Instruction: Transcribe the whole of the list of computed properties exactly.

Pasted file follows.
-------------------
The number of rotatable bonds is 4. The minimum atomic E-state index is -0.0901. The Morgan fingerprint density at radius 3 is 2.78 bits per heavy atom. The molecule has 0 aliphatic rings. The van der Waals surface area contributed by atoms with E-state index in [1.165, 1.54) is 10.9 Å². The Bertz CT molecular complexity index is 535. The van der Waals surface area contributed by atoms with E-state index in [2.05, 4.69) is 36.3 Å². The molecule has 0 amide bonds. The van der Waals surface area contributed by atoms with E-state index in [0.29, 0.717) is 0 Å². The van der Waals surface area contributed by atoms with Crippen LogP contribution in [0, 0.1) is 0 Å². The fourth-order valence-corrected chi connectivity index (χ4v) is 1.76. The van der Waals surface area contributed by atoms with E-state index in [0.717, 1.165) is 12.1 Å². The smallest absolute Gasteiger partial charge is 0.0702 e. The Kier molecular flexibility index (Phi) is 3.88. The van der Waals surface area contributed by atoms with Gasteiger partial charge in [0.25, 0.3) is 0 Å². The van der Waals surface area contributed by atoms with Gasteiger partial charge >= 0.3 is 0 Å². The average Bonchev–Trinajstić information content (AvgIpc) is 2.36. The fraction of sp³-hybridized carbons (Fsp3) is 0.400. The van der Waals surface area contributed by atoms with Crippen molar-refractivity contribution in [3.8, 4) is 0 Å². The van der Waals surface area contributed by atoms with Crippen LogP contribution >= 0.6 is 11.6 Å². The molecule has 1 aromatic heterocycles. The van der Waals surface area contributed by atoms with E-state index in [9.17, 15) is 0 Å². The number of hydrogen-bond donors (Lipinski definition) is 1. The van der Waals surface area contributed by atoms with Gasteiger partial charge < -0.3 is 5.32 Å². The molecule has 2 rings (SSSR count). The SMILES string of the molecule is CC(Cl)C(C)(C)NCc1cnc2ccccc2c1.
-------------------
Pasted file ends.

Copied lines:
The number of rotatable bonds is 4. The minimum atomic E-state index is -0.0901. The Morgan fingerprint density at radius 3 is 2.78 bits per heavy atom. The molecule has 0 aliphatic rings. The van der Waals surface area contributed by atoms with E-state index in [1.165, 1.54) is 10.9 Å². The Bertz CT molecular complexity index is 535. The van der Waals surface area contributed by atoms with E-state index in [2.05, 4.69) is 36.3 Å². The molecule has 0 amide bonds. The van der Waals surface area contributed by atoms with E-state index in [0.29, 0.717) is 0 Å². The van der Waals surface area contributed by atoms with Crippen LogP contribution in [0, 0.1) is 0 Å². The fourth-order valence-corrected chi connectivity index (χ4v) is 1.76. The van der Waals surface area contributed by atoms with E-state index in [0.717, 1.165) is 12.1 Å². The smallest absolute Gasteiger partial charge is 0.0702 e. The Kier molecular flexibility index (Phi) is 3.88. The van der Waals surface area contributed by atoms with Gasteiger partial charge in [0.25, 0.3) is 0 Å². The van der Waals surface area contributed by atoms with Gasteiger partial charge >= 0.3 is 0 Å². The average Bonchev–Trinajstić information content (AvgIpc) is 2.36. The fraction of sp³-hybridized carbons (Fsp3) is 0.400. The van der Waals surface area contributed by atoms with Crippen molar-refractivity contribution in [3.8, 4) is 0 Å². The van der Waals surface area contributed by atoms with Crippen LogP contribution >= 0.6 is 11.6 Å². The molecule has 1 aromatic heterocycles. The van der Waals surface area contributed by atoms with E-state index in [9.17, 15) is 0 Å². The number of hydrogen-bond donors (Lipinski definition) is 1. The van der Waals surface area contributed by atoms with Gasteiger partial charge < -0.3 is 5.32 Å². The molecule has 2 rings (SSSR count). The SMILES string of the molecule is CC(Cl)C(C)(C)NCc1cnc2ccccc2c1.